WINSTON-SALEM – Wake Forest recently received a commitment from a football player out of Florida, and that’s news, believe it or not.
After years of relying heavily on Florida recruits, coach Jim Grobe and the Deacons have been downsizing in the last two classes. From 2007 to 2012, about 37 percent of Wake’s recruits came from Florida. In the 2013 and 2014 classes, that number has dropped to 19 percent (with a few 2014 spots left to fill).
Center A’lique Terry, who committed in mid-October, is only the second player from Florida in the 2014 class of 11 players so far. Terry, from Hialeah, followed Fort Lauderdale linebacker Jaboree’ Williams, who committed in May.
Traditionally, Grobe has recruited five states: North Carolina, Florida, Virginia, Texas and Georgia. From 2007-2011, for example, 86 percent of Wake’s recruits came from those five states. Maryland and Alabama also have made frequent appearances.
But in 2012, Grobe started to diversify. For one reason, his staff has been undergoing a number of changes in the past few years, which brought in new contacts across the country. Grobe also realized that perhaps a routine had settled in, and for a school that has to stretch for talent, a little more work was required.
“Georgia, Florida and Texas have been really good, but with the academics at Wake Forest, we can’t just settle into one state or just have a region, we have to go find players,” Grobe said on signing day earlier this year.
As a result of this new emphasis, the Deacons have signed the two most diverse classes in Grobe’s tenure since his first full class in 2002. In 2012, Wake signed players from nine states, the most since it hit 10 states in that 2002 class. In 2013, the Deacons topped that mark with recruits from 12 states.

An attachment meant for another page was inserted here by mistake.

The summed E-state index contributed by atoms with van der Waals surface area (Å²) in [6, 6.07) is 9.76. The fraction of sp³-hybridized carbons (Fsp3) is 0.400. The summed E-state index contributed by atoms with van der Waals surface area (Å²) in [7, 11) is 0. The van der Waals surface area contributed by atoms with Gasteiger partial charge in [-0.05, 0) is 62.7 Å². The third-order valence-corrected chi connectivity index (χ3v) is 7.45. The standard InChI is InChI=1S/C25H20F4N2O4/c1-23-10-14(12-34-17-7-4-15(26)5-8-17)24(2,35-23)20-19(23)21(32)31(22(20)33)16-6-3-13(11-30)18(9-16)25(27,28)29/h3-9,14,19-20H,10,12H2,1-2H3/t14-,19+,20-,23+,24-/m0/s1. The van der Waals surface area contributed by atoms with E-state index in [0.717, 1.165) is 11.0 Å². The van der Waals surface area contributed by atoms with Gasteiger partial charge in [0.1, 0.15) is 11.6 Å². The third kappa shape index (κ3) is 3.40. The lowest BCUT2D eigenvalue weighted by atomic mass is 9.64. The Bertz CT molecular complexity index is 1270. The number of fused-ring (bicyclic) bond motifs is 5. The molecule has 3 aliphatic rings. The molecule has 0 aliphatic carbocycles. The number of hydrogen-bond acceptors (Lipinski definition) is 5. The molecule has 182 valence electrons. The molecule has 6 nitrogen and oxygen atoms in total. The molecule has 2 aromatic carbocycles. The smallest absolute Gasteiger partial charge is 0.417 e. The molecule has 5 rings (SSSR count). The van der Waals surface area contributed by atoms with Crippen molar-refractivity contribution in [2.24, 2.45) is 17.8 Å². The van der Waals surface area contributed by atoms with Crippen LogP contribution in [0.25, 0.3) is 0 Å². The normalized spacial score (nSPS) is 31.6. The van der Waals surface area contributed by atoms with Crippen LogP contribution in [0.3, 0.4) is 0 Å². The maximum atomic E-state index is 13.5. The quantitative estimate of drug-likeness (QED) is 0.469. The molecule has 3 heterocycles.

Grobe has praised the talent in those two classes, as well: “We’ve had a couple good recruiting classes back-to-back. I think the past couple of years we’ve done a better job evaluating the kids that we’re bringing in.”
So it’s interesting to note that so far for the Class of 2014, the Deacons have returned to their usual haunts. While only two players have come from Florida, all 11 players so far have been from the “Big Five” states mentioned earlier.
And this class might not get a lot bigger. Grobe only has 13 seniors on the roster, and not many of the redshirt juniors look like candidates to graduate early and leave the program.
Also interesting is the proportion of North Carolina players, who make up five of the 11 so far. While Grobe has traditionally recruited North Carolina, he’s done it in small doses. Only about 19 percent of his signees from 2007-2013 were from Wake’s home state.
Grobe’s success rate with in-state recruits also seems to be dropping. In the five classes from 2002-2006, about 63 percent of Grobe’s N.C. recruits became productive players. In the five classes from 2007-2011, that number dropped to 45 percent.
The five N.C. commitments so far are the most since five in 2009. Grobe better hope that his staff’s ability to gauge in-state talent has improved.
Receiving Talent At A Premium
Perhaps the top N.C. player in the class so far is receiver Jaylan Barbour out of Monroe. While Barbour is not a four-star recruit, he was pursued by other major area schools, such as UNC, N.C. State, USC and West Virginia.